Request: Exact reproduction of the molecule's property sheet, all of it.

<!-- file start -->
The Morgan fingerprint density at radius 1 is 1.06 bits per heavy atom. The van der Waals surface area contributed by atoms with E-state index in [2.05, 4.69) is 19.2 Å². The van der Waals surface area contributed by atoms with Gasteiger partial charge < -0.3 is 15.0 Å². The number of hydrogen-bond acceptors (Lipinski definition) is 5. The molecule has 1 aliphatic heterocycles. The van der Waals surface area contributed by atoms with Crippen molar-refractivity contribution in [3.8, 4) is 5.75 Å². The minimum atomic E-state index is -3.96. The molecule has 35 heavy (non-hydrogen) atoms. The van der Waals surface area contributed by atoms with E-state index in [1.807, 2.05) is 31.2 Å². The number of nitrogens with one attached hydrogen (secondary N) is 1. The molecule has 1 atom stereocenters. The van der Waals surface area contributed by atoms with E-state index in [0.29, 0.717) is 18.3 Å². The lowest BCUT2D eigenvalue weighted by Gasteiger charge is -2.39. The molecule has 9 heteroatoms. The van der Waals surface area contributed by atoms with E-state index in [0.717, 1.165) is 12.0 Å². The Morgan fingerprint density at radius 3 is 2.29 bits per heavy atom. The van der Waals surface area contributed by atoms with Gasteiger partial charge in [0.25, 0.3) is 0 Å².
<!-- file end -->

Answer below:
The Morgan fingerprint density at radius 1 is 1.06 bits per heavy atom. The van der Waals surface area contributed by atoms with E-state index in [2.05, 4.69) is 19.2 Å². The van der Waals surface area contributed by atoms with Gasteiger partial charge < -0.3 is 15.0 Å². The number of hydrogen-bond acceptors (Lipinski definition) is 5. The molecule has 1 aliphatic heterocycles. The van der Waals surface area contributed by atoms with Crippen molar-refractivity contribution in [3.8, 4) is 5.75 Å². The minimum atomic E-state index is -3.96. The molecule has 35 heavy (non-hydrogen) atoms. The van der Waals surface area contributed by atoms with E-state index in [1.807, 2.05) is 31.2 Å². The number of nitrogens with one attached hydrogen (secondary N) is 1. The molecule has 1 atom stereocenters. The van der Waals surface area contributed by atoms with E-state index in [0.29, 0.717) is 18.3 Å². The lowest BCUT2D eigenvalue weighted by Gasteiger charge is -2.39. The molecule has 9 heteroatoms. The van der Waals surface area contributed by atoms with E-state index in [0.717, 1.165) is 12.0 Å². The Morgan fingerprint density at radius 3 is 2.29 bits per heavy atom. The van der Waals surface area contributed by atoms with Gasteiger partial charge in [0.25, 0.3) is 0 Å².